News and notes from across the region
Farm Bill update
The U.S. Cattlemen’s Association Executive, Jess Peterson, said on Jan. 7, 2013, that “details on the farm bill likely won’t be public until later this week.
“We are hearing that the COOL study language will most like be included in the Farm Bill details,” he went on to say, explaining, “that means an amendment to gut COOL would have to be brought up via the public meeting. The public meeting could take place later this week or first part of next week. The scheduling is dependent upon the progress made by the lead Farm Bill conferees.
A Politico story reported, “The principal conferees have had to tackle numerous divisive issues, ranging from how much to cut the Supplemental Nutrition Assistance Program to how to calculate farm subsidies, but Cochran suggested those issues have been resolved. The senator’s –Thad Cochran (R-Miss.) – comments match what congressional aides and lobbyists are saying: The conference committee is tentatively scheduled to begin deliberating the farm bill compromise as early as Thursday with an eye toward finishing up by Friday.”
DTN Ag Policy Editor Chris Clayton had this to say, “There still has to be serious doubts over whether House Republicans are going to accept cuts to the Supplemental Nutrition Assistance Program at $8 billion over 10 years. Republicans stalled the farm-bill last summer because $19 billion in SNAP cuts wasn’t high enough.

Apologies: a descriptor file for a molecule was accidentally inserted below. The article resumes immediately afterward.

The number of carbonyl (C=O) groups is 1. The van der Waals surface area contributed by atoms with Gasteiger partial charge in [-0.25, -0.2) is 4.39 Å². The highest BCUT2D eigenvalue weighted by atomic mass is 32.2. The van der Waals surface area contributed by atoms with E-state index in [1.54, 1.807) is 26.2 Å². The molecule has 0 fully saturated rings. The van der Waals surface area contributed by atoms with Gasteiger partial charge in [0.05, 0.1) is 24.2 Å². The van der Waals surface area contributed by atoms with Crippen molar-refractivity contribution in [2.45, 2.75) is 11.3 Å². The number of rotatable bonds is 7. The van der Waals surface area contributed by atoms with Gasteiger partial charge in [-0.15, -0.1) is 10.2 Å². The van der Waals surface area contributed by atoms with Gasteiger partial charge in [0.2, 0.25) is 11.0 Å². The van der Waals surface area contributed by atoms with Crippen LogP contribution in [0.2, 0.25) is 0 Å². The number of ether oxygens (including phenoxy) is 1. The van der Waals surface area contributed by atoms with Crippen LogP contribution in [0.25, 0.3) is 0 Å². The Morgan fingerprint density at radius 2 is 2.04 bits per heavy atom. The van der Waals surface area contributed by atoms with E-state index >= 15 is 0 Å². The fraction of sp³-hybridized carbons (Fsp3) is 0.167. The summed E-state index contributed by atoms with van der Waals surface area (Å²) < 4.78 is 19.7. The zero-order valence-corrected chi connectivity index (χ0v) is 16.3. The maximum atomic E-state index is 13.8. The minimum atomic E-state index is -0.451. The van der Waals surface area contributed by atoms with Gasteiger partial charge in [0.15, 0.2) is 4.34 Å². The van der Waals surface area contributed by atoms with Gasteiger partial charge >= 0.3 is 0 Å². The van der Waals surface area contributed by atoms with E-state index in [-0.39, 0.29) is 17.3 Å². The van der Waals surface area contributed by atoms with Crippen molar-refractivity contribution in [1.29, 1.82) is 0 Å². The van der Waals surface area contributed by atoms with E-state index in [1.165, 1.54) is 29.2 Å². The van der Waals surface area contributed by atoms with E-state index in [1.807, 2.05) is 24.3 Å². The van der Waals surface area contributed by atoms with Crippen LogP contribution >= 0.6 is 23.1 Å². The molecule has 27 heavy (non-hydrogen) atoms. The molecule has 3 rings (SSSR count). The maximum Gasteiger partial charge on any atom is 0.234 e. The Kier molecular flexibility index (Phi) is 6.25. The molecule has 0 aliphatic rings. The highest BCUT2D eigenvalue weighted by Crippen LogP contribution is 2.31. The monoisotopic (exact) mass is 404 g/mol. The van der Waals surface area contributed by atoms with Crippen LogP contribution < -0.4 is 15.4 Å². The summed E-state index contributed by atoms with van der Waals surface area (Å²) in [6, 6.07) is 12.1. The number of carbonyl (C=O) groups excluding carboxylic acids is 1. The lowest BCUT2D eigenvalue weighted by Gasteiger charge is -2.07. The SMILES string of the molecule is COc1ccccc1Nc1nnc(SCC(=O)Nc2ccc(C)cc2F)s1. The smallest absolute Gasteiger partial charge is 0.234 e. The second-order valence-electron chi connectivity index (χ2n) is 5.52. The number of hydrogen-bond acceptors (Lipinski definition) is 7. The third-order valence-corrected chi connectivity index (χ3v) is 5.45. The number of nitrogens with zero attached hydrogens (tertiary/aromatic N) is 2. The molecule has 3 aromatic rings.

Given the short schedule and the political need to pass a bill, chances are good we get a conference meeting before the end of the week. If that doesn’t happen, well then someone apparently found a way to hit the pause button again.” F
Cheerios goes Non-GMO
According to news reports, the popular Cheerios cereal will now be produced as a “non GMO” product. “Under pressure from consumers and activist groups, General Mills says it will stop using genetically modified ingredients to make its original Cheerios cereal,” said a USA Today story.
While the oats used to make Cheerios have never contained any genetically modified organisms (GMOs), the company did make changes to its sourcing — and now, for example, only uses non-GMO pure cane sugar instead of beet sugar, says spokesman Mike Siemienas in the story. F
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